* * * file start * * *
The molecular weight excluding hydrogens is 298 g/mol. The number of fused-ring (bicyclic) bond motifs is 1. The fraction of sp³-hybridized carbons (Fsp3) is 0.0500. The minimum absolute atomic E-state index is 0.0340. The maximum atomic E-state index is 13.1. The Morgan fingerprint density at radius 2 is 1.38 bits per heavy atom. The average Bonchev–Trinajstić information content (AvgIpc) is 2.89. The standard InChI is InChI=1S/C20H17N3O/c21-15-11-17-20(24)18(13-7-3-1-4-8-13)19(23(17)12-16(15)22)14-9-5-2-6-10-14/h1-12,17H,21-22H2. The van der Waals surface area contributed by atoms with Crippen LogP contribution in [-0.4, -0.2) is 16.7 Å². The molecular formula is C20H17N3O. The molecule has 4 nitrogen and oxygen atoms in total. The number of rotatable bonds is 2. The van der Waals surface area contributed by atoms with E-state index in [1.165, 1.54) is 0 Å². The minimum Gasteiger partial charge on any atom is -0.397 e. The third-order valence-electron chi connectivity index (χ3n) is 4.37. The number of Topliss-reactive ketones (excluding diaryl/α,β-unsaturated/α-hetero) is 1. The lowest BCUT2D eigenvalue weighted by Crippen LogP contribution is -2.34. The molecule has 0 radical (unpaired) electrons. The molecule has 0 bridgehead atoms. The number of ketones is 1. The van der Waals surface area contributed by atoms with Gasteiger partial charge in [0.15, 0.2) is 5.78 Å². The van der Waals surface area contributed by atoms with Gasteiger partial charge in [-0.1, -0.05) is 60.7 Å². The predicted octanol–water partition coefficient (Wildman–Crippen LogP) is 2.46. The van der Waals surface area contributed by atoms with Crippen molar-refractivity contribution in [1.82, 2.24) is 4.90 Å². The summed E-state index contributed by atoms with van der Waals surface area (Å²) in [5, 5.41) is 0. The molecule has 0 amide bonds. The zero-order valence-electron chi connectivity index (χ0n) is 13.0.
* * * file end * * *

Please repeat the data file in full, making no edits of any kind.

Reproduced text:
The molecular weight excluding hydrogens is 298 g/mol. The number of fused-ring (bicyclic) bond motifs is 1. The fraction of sp³-hybridized carbons (Fsp3) is 0.0500. The minimum absolute atomic E-state index is 0.0340. The maximum atomic E-state index is 13.1. The Morgan fingerprint density at radius 2 is 1.38 bits per heavy atom. The average Bonchev–Trinajstić information content (AvgIpc) is 2.89. The standard InChI is InChI=1S/C20H17N3O/c21-15-11-17-20(24)18(13-7-3-1-4-8-13)19(23(17)12-16(15)22)14-9-5-2-6-10-14/h1-12,17H,21-22H2. The van der Waals surface area contributed by atoms with Crippen LogP contribution in [-0.4, -0.2) is 16.7 Å². The molecular formula is C20H17N3O. The molecule has 4 nitrogen and oxygen atoms in total. The number of rotatable bonds is 2. The van der Waals surface area contributed by atoms with E-state index in [1.165, 1.54) is 0 Å². The minimum Gasteiger partial charge on any atom is -0.397 e. The third-order valence-electron chi connectivity index (χ3n) is 4.37. The number of Topliss-reactive ketones (excluding diaryl/α,β-unsaturated/α-hetero) is 1. The lowest BCUT2D eigenvalue weighted by Crippen LogP contribution is -2.34. The molecule has 0 radical (unpaired) electrons. The molecule has 0 bridgehead atoms. The number of ketones is 1. The van der Waals surface area contributed by atoms with Gasteiger partial charge in [0.15, 0.2) is 5.78 Å². The van der Waals surface area contributed by atoms with Gasteiger partial charge in [-0.1, -0.05) is 60.7 Å². The predicted octanol–water partition coefficient (Wildman–Crippen LogP) is 2.46. The van der Waals surface area contributed by atoms with Crippen molar-refractivity contribution in [1.82, 2.24) is 4.90 Å². The summed E-state index contributed by atoms with van der Waals surface area (Å²) in [5, 5.41) is 0. The molecule has 0 amide bonds. The zero-order valence-electron chi connectivity index (χ0n) is 13.0.